- Major Studies
- Market Assessments
Despite the buzz, artificial intelligence (AI) appears to be not finding as much traction in businesses as we would expect. On the surface, it seems most companies do not understand the use cases that would lead them to invest heavily in AI. But the story is more complicated than it first appears.
AI, as we define it, is not a single technology but several closely-grouped technologies that allow a system to absorb, analyze, and learn from data in order to make a recommendation or take an action. These technologies include rules-based reasoning, machine learning, speech recognition, natural language processing, facial/object recognition, and other capabilities. They are seldom deployed separately and are usually embedded as features or capabilities within business applications.
Some of these technologies are still searching for use cases. Outside of digital assistance and search, for example, natural language processing is not yet finding widespread business applications. But that may soon change, not just for natural language processing, but other AI capabilities as well.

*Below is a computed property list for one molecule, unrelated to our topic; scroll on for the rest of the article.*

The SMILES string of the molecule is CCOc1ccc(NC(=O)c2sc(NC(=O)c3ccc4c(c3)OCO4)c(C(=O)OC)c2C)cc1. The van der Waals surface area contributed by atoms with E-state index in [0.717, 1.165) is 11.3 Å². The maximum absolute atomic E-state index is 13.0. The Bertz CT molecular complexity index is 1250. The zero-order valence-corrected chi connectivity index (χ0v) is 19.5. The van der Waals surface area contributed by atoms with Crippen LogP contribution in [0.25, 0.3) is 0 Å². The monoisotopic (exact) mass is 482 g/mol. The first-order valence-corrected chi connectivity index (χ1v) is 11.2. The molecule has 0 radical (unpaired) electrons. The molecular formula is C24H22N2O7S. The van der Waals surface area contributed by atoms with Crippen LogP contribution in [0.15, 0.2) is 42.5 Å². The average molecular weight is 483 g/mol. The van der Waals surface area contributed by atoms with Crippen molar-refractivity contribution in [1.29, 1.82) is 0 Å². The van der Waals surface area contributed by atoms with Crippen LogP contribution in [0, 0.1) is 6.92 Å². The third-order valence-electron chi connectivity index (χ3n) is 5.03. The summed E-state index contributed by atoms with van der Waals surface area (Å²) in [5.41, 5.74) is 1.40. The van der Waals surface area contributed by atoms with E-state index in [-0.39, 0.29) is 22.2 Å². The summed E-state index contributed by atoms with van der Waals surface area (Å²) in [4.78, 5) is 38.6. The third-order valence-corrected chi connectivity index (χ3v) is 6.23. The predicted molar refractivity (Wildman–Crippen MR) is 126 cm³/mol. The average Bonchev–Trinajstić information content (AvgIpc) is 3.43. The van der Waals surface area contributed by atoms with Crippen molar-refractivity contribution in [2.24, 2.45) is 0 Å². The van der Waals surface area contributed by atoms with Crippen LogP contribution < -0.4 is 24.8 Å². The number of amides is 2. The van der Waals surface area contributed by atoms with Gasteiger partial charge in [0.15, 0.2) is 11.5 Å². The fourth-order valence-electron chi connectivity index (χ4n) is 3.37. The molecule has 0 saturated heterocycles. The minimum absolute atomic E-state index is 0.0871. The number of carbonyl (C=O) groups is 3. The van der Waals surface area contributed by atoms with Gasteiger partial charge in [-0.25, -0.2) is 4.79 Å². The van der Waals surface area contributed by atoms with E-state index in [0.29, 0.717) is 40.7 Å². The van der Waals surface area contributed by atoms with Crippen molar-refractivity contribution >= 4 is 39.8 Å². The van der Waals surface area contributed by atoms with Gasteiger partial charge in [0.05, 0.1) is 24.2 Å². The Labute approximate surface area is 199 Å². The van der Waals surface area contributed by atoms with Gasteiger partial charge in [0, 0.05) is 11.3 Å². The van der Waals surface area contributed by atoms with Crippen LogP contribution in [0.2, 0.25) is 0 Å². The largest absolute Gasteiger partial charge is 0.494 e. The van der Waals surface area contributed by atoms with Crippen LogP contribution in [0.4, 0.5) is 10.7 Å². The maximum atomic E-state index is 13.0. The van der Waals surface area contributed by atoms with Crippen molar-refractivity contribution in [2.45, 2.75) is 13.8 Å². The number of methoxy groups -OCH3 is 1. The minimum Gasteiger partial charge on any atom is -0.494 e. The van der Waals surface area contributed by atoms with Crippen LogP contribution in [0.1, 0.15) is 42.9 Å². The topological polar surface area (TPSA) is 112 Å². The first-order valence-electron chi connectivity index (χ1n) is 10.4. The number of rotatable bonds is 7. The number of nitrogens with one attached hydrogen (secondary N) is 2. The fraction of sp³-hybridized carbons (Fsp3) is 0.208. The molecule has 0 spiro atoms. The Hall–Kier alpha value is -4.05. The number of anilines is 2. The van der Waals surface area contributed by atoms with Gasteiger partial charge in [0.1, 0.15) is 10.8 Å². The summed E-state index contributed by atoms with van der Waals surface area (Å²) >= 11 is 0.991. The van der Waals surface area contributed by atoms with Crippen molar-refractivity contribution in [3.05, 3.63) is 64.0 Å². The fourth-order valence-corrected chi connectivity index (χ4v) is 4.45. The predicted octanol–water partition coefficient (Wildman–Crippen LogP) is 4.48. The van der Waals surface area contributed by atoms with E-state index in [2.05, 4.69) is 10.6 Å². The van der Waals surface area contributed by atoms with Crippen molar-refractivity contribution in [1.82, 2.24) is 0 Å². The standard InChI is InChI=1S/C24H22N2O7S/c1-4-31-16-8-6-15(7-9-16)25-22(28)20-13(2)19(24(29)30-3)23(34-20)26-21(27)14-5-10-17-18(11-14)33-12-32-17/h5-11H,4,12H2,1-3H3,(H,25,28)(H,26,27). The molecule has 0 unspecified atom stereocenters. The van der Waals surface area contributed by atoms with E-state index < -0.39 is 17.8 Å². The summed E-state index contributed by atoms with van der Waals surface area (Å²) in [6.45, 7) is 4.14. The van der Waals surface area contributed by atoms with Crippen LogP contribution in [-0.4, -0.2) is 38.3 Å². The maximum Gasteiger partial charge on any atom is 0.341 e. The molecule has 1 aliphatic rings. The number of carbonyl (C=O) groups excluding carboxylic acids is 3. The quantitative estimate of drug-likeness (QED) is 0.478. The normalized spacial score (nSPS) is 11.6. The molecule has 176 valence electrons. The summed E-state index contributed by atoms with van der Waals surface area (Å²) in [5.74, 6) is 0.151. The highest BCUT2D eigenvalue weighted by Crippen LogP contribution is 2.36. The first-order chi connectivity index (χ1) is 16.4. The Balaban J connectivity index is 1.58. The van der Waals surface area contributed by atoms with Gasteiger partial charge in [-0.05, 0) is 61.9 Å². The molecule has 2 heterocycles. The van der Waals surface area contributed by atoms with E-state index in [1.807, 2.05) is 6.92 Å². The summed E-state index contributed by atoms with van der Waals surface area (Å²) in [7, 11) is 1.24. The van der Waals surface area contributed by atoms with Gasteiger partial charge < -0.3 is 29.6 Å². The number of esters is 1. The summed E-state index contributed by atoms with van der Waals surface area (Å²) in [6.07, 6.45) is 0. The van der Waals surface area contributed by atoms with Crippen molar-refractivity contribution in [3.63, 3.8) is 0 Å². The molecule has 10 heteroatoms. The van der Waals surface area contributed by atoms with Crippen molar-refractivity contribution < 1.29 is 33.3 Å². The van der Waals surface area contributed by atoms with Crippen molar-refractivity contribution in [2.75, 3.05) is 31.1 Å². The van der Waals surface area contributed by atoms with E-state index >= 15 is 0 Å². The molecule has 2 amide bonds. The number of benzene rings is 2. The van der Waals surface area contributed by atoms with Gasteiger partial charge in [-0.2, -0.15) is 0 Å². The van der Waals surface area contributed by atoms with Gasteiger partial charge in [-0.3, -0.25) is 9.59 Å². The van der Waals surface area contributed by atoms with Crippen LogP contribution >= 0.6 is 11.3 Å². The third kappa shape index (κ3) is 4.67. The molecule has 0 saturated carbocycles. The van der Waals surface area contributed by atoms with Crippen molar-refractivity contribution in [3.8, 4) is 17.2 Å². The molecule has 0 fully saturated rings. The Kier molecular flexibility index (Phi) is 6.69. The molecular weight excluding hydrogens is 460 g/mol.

As shown in Figure 2 from our full report, AI Adoption Trends and Customer Experience, only about 13% of companies that completed our Technology Trends 2020 survey reported that they have adopted any type of AI solution. However, investment is rising. This year, 27% of our respondents indicate that they are investing in new AI capabilities, an increase from 2019 when the investment rate was 24%.
Machine learning is another example of a technology that needs more use cases. In many companies, ML isn’t fully trusted in comparison to human experience and intuition. Another AI-associated technology, facial recognition, has also been slow to take off and find business applications. And many of those it has found are controversial for reasons of privacy.
“Some forms of AI are so ubiquitous we don’t even think of them as AI anymore, like the rules that move elevators in skyscrapers,” said Tom Dunlap, director of research for Computer Economics, a service of Avasant Research, based in Los Angeles. “But when it comes to the more sophisticated types of AI, use-cases are still rare. We expect that when more early adopters show success, adoption will expand quickly.”
Our full report provides an overview of AI adoption and investment trends, providing data on how many organizations have solutions in place, how many are in the process of implementing it, and how many are expanding implementations. We also look at the return on investment experience, total cost of ownership experience, and considered or planned uses for new AI investment. We conclude with important principles to apply in planning and implementing AI systems.